Need quick cash? Don’t use payday loans, advises guest writer Marc Hedlund. Payday loans offer a quick path to debt.

The New York Times published an article last week about the growth of “payday loan” stores — places that give a short-term, high-interest loan as an advance against your next paycheck. The article revealed some bleak results for people who use these services:

Mr. Milford is chronically broke because each month, in what he calls “my ritual,” he travels 30 miles to Gallup [New Mexico] and visits 16 storefront money-lending shops. Mr. Milford, who is 59 and receives a civil service pension and veteran’s disability benefits, doles out some $1,500 monthly to the lenders just to cover the interest on what he had intended several years ago to be short-term “payday loans.”

The article notes that these loans are effectively banned in 11 states, but are legal and growing quickly in the other 39. There are some terrible anecdotes included about the effects of these loans:

“Payday lending just keeps growing, and it just keeps sucking our community dry,” said Ralph Richards, a co-owner of Earl’s, Gallup’s largest and busiest restaurant.

Mr. Richards sees the impact among his 120 employees, mainly Navajo, some of whom become trapped by payday loans they cannot repay and, he said, “develop a sense of hopelessness.”

In one indication of how common the problems are, his restaurant alone gets 10 to 15 calls each day from payday lenders trying to collect overdue fees from his workers, Mr. Richards said. At any one time, under court order, he must garnish the wages of about a dozen of his workers to repay such lenders.

Reading this hit home for me. While I’ve never gone to any of the storefront places that the article discusses, for a couple of years, I was a very frequent user of a similar service offered through Wells Fargo ATMs. Called “Direct Deposit Advance,” the Wells program offered you up to $200 advance on your next paycheck, as long as you had direct deposit set up on your account. I think the fees for a $200 advance were $20. My situation was nowhere as bleak as the stories in the article, but I had exactly the same bad cycle: every paycheck, the first thing I would do is go to the ATM and take an advance on the next paycheck. After this had gone on for a while, I realized that I had been doing it every paycheck for more than a year.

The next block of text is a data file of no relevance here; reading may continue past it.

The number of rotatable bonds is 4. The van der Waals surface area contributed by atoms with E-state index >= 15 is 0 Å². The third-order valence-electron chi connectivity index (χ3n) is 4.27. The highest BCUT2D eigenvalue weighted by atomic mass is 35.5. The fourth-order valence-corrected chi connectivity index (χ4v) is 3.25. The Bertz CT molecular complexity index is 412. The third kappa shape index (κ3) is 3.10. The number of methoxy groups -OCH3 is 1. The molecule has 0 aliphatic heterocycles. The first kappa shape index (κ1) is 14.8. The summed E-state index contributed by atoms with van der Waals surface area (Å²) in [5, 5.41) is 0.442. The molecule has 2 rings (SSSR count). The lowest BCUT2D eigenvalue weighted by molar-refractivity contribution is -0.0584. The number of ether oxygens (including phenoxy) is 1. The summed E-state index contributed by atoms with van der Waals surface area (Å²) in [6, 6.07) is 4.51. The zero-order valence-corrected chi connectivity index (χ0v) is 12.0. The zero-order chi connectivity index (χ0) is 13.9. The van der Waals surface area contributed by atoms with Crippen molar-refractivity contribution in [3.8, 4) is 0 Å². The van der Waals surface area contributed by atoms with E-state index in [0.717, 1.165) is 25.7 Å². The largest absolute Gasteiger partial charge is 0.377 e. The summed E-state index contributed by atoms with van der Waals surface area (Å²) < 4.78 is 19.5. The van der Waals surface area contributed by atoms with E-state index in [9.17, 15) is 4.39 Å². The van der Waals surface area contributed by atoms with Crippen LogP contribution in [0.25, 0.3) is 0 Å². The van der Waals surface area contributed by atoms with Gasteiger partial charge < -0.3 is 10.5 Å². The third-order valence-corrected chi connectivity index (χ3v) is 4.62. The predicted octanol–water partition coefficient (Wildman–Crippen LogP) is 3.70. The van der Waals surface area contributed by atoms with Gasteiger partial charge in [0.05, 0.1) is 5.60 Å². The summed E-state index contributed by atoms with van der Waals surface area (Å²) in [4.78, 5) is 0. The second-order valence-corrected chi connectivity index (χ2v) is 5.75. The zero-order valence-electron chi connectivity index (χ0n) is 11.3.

So what was the result for me, in a much less desperate circumstance? Over the course of a year, I took 26 advances at a cost of $20 each — a total of $520. What did I get for that? For one paycheck, I had access to $200 more. That’s it — after that, each advance only served to pay off the previous advance. I paid $520 paid to get a short-term loan of $200.

I was fortunate that I had a good job, and even though I had accumulated a lot of expenses, I was able to break the cycle and get out of the $200 advance trap. The worst part was that the habit was so easy to perpetuate — just drop by the ATM, and the cycle continues. I didn’t even realize how long it had gone on until I added everything up for the year (using Quicken, which I had let lapse during that year) and saw the same transaction every two weeks. I was able to cut back on a few expenses and get out of the trap.

(Later, though, I got a “short-term loan offer” from Wells Fargo — a check for $1,500 that just showed up in the mail. I cashed it, and then spent months repaying it. The same problem in a different form.)

The people in the Times’ article have it much worse — their interest rates are higher, they have multiple loans to repay, and their jobs are not going to allow them to break out of the cycle anywhere near as easily. For me, I just had to decide to get out of it and work at it for a few weeks; for them, it will be months or years of effort. As Ralph Richards says in the quote above, the effects of this are not limited to the people who take the loans, but of course also to their families, their employers, their friends, and their community. Who benefits from that?

If you see a payday loan store moving into your community, my advice is to fight it. I see these businesses as predatory, and nothing more than a fancy neon sign on top of old-fashioned schemes for usury. But don’t just stop at worrying about payday loan storefronts — they’re the worst, but the credit industry offers these “products” in many forms, and you can easily get caught in renewing a short-term loan at great expense.

The basic lesson for personal finance is the same you’ll have heard many times, but it always bears repeating: If it seems like you’re getting easy money, watch out! Easy money is the hardest kind there is.

You can read more of Hedlund’s thoughts on money at Wheaties for Your Wallet. Hedlund is a co-founder of Wesabe, a web-based personal finance tool.

This article is about Debt, Real-Life